One company Amazon elected to register their brand in all 7 new gTLD extensions rather than use he DPML.

12 world brands tracked by WTR did not buy the DPML and did not register domains in the 7 extensions released by Donuts yesterday; Citi, China Mobile, IBM, General Electric, Coca-Cola, Verizon, AT&T, Shell, Toyota, NTT, Volkswagen, Home Depot, Pepsi, Facebook


CNN Covers The Selfie Olympics On Twitter While ICANN Bans Registrations In New gTLD’s


In the domain name space The Olympics have been given the strongest protections including  ICANN prohibiting the registration any new gTLD containing the word Olympics in it.

However in the rest of cyberspace the Olympics enjoys no such protection.

CNN just covered the “Selfie Olympics” that has been trending on  Twitter.

Not only is the word Olympics being used in a way on Twitter and with Twitter handle in a way not permitted in new gTLD land, the Twitter account uses the  logo includes the 5 Olympic rings.

The logo is not just used on the twitter account but in everyone of the thousands of Selfie’s that have been posted and entered into the Selfie Olympics.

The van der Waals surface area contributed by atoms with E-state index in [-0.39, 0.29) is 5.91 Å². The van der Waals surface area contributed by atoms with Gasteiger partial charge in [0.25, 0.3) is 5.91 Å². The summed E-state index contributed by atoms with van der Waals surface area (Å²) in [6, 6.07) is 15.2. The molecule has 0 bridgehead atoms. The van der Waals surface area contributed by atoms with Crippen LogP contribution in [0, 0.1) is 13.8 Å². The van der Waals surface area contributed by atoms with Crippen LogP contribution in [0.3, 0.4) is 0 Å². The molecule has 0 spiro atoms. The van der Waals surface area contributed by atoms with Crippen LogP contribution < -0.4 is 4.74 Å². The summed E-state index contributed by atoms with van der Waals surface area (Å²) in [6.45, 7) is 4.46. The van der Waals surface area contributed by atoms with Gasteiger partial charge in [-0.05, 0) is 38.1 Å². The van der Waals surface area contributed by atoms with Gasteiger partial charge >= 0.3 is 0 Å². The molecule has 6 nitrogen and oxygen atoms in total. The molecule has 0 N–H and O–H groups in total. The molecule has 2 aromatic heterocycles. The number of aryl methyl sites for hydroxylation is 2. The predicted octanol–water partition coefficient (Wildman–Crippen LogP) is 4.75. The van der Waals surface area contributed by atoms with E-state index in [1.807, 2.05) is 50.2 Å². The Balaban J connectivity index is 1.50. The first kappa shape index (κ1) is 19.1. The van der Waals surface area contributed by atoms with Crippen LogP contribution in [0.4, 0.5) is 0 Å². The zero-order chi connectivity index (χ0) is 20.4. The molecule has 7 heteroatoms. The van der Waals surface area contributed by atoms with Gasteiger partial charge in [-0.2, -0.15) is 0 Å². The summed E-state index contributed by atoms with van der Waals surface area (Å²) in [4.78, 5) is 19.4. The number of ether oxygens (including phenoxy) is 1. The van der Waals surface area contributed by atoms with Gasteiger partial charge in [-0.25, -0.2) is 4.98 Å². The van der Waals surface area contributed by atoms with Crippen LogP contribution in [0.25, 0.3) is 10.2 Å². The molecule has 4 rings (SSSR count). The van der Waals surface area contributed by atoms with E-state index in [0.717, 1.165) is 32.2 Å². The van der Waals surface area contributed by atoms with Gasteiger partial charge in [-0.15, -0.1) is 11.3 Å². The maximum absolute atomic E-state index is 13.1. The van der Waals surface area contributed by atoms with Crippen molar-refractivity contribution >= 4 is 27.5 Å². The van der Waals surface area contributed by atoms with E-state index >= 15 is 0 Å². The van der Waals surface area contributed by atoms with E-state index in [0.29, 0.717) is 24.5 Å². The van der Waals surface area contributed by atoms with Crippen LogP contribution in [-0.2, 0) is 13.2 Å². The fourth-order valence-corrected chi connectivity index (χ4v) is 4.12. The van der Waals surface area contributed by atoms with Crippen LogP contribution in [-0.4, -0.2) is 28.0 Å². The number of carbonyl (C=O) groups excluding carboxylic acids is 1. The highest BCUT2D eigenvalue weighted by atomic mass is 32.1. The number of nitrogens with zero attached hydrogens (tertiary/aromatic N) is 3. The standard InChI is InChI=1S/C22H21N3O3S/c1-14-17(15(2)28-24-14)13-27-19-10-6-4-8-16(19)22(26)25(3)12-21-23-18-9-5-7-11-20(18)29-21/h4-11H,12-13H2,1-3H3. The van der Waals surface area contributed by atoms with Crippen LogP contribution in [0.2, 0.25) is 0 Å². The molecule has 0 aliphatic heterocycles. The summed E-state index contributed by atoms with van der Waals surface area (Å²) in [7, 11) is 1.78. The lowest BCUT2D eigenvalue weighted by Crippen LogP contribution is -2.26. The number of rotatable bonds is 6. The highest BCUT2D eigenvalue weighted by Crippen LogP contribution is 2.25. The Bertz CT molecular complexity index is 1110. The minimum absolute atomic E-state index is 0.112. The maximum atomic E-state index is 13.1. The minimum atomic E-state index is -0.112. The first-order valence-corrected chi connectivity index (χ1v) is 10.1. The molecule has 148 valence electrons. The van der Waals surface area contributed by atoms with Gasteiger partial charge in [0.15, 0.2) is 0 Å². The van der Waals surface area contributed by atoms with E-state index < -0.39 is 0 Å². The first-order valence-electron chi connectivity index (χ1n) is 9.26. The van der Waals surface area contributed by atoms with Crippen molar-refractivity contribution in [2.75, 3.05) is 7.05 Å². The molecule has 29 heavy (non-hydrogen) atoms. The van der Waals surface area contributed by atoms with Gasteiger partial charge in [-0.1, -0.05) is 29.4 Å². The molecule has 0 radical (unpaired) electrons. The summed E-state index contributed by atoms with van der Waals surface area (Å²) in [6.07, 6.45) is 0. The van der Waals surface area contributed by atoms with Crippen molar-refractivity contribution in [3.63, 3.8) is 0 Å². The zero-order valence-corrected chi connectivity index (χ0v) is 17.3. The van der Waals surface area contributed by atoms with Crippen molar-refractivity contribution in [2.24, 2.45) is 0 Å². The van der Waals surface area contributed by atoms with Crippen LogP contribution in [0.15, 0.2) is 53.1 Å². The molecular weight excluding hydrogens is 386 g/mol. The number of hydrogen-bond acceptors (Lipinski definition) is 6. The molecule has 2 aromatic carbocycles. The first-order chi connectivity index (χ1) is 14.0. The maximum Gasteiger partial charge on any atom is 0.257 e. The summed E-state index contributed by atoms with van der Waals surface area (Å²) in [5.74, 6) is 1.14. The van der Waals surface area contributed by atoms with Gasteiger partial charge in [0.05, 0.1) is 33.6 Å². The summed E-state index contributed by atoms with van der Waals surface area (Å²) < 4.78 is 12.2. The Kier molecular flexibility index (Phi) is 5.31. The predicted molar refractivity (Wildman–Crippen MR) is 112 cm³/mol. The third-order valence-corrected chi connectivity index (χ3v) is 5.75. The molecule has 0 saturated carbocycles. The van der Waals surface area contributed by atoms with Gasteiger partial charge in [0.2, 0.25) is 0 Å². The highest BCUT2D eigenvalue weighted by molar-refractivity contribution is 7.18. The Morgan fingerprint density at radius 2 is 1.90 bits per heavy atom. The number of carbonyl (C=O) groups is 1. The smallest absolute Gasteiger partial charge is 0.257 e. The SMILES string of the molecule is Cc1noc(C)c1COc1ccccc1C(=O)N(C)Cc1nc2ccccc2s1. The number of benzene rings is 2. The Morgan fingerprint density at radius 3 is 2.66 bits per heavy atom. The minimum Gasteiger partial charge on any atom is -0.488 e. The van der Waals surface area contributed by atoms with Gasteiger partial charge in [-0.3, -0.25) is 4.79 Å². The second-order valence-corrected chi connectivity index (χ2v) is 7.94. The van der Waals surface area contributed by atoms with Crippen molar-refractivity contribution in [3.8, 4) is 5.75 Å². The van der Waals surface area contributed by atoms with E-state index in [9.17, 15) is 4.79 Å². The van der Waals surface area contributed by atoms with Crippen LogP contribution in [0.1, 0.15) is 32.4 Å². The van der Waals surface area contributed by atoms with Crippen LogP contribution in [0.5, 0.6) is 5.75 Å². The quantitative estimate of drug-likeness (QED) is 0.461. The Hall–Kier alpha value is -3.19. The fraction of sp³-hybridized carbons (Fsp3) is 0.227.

Of course we have seen for many years that courts have said its perfectly fine for Google to sell ads under keywords of trademark holders to the trademark holders themselves or competitors, the same kind of conduct that would subject a domain holder to a $100,000 fine by the same federal court that allows Google to sell the ads.

One day either the laws around domain names are going to have to catch up with the rest of the online world or vice versa

Maybe it will be in 2014.

The Oscars Files Another Suit Against Godaddy Under ACPA Alleging Continued Violations

The Academy of Motion Picture Arts and Sciences which hands out the Oscars has filed anther lawsuit against Godaddy under the Anticybersquatting Consumer Protection Act (“ACPA”).

This suit filed on Novmeber 15, 2013, “supplements a currently pending action between the same parties asserting the same theories of infringement under the ACPA and related state theories that was filed in May 2010, Case No. 2:20-cv-03738-ABC-CW